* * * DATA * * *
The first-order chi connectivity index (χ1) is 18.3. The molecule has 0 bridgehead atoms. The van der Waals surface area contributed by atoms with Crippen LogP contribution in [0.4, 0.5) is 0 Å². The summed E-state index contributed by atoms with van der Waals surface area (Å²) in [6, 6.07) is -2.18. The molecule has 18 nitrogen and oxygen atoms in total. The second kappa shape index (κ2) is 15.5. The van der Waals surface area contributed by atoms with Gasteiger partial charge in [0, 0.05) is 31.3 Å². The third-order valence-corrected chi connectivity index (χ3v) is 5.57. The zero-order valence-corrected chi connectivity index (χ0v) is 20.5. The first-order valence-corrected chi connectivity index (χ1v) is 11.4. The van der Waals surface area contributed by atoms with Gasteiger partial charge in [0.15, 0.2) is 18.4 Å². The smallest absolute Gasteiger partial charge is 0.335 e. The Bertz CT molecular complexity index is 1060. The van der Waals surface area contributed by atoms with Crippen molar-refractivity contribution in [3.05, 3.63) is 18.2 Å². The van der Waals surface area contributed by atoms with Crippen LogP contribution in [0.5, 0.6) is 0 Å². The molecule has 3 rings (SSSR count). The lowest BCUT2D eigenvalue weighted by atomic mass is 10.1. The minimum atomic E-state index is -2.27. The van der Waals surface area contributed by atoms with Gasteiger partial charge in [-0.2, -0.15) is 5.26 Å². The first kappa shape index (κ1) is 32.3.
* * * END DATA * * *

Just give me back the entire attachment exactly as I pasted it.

The first-order chi connectivity index (χ1) is 18.3. The molecule has 0 bridgehead atoms. The van der Waals surface area contributed by atoms with Crippen LogP contribution in [0.4, 0.5) is 0 Å². The summed E-state index contributed by atoms with van der Waals surface area (Å²) in [6, 6.07) is -2.18. The molecule has 18 nitrogen and oxygen atoms in total. The second kappa shape index (κ2) is 15.5. The van der Waals surface area contributed by atoms with Gasteiger partial charge in [0, 0.05) is 31.3 Å². The third-order valence-corrected chi connectivity index (χ3v) is 5.57. The zero-order valence-corrected chi connectivity index (χ0v) is 20.5. The first-order valence-corrected chi connectivity index (χ1v) is 11.4. The van der Waals surface area contributed by atoms with Gasteiger partial charge in [0.15, 0.2) is 18.4 Å². The smallest absolute Gasteiger partial charge is 0.335 e. The Bertz CT molecular complexity index is 1060. The van der Waals surface area contributed by atoms with Crippen molar-refractivity contribution in [3.05, 3.63) is 18.2 Å². The van der Waals surface area contributed by atoms with Crippen LogP contribution in [0.5, 0.6) is 0 Å². The molecule has 3 rings (SSSR count). The lowest BCUT2D eigenvalue weighted by atomic mass is 10.1. The minimum atomic E-state index is -2.27. The van der Waals surface area contributed by atoms with Gasteiger partial charge in [-0.2, -0.15) is 5.26 Å². The first kappa shape index (κ1) is 32.3.